Role of the Right Hemisphere in Language Functioning

1. Redundant Role

It is generally acknowledged that the left hemisphere (LH) is the dominant hemisphere for language. Thus, when one talks about greater RH participation in language in bilinguals, it is important to specify what exactly one is hypothesizing because there are at least two senses in which the RH could be said to be more involved in language in bilinguals. The RH could serve as a redundant, additional processor of language available for bilinguals but the LH might still be the predominant hemisphere for language, even in bilin-guals. In this view, damage to the RH should not be expected to have differential consequences for bilin-guals and monolinguals since the LH would still be intact.

2. Complementary Role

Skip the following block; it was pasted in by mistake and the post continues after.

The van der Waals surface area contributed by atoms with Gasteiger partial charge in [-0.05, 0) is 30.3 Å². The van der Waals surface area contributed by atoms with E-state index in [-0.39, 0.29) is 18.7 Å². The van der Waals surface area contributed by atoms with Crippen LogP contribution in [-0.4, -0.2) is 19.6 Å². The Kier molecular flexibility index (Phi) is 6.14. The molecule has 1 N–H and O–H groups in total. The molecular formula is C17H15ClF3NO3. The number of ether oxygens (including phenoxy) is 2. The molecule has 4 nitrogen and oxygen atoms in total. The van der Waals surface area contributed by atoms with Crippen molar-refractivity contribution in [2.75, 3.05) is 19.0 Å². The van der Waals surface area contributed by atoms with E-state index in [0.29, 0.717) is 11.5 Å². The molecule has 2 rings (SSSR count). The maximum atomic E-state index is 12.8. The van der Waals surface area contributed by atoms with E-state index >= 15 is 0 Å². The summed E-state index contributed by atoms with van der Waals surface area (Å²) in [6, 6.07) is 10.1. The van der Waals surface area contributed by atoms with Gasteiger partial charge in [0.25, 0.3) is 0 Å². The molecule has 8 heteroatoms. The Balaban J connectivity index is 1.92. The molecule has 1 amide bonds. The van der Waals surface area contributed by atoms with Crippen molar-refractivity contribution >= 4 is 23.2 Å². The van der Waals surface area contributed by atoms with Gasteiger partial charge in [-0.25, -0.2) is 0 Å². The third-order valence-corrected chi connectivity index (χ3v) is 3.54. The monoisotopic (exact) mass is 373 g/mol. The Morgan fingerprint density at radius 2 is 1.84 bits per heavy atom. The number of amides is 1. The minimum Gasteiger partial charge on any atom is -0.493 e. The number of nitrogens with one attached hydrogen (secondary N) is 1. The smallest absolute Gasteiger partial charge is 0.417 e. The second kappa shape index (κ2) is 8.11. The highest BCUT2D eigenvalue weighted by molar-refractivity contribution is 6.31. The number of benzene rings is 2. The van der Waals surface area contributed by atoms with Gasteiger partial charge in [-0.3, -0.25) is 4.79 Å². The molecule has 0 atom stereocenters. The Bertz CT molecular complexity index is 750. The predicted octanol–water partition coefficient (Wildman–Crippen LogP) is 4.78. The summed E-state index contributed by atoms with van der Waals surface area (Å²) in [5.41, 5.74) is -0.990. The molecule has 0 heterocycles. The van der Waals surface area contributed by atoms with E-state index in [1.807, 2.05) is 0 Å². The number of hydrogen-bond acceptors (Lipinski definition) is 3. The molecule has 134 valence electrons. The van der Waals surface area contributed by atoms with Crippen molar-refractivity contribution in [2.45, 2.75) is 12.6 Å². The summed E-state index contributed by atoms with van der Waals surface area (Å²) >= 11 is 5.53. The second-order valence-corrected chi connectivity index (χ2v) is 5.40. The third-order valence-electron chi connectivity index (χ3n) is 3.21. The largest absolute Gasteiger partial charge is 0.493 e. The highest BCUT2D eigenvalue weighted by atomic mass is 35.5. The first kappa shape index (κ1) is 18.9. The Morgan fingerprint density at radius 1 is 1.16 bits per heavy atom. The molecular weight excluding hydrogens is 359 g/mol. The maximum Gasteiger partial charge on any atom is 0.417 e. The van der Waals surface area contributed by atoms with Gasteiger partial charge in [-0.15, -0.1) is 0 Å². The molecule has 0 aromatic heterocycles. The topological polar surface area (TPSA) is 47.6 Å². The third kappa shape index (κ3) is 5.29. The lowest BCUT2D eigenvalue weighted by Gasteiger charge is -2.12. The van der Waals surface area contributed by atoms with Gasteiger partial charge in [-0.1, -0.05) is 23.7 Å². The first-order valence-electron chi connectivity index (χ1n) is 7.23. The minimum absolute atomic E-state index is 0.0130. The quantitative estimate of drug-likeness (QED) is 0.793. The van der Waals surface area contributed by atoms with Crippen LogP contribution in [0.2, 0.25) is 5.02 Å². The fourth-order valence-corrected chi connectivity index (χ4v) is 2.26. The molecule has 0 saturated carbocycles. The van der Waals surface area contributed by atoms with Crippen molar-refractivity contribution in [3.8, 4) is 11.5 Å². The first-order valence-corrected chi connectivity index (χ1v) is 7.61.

If the RH is instead viewed as being complementary to the LH, mediating functions essential to language processing but that constitute affective and/or pragmatic (rather than phonological or syntactic aspects of language, which may be subserved by the LH), then one would expect that right-sided damage could indeed result in certain kinds of linguistic deficits (i.e., those involving pragmatic or affective components). To the extent that bilinguals rely more than monolinguals on these components in language processing, one would expect bilinguals to be more disrupted than monolinguals by right-sided damage. In this view, it would make sense to compare the relative incidence of aphasia following lesions to the RH in bilinguals and monolinguals. Most research has tended to adopt this latter position in searching for a differential incidence of crossed aphasia in bilinguals and monolinguals.

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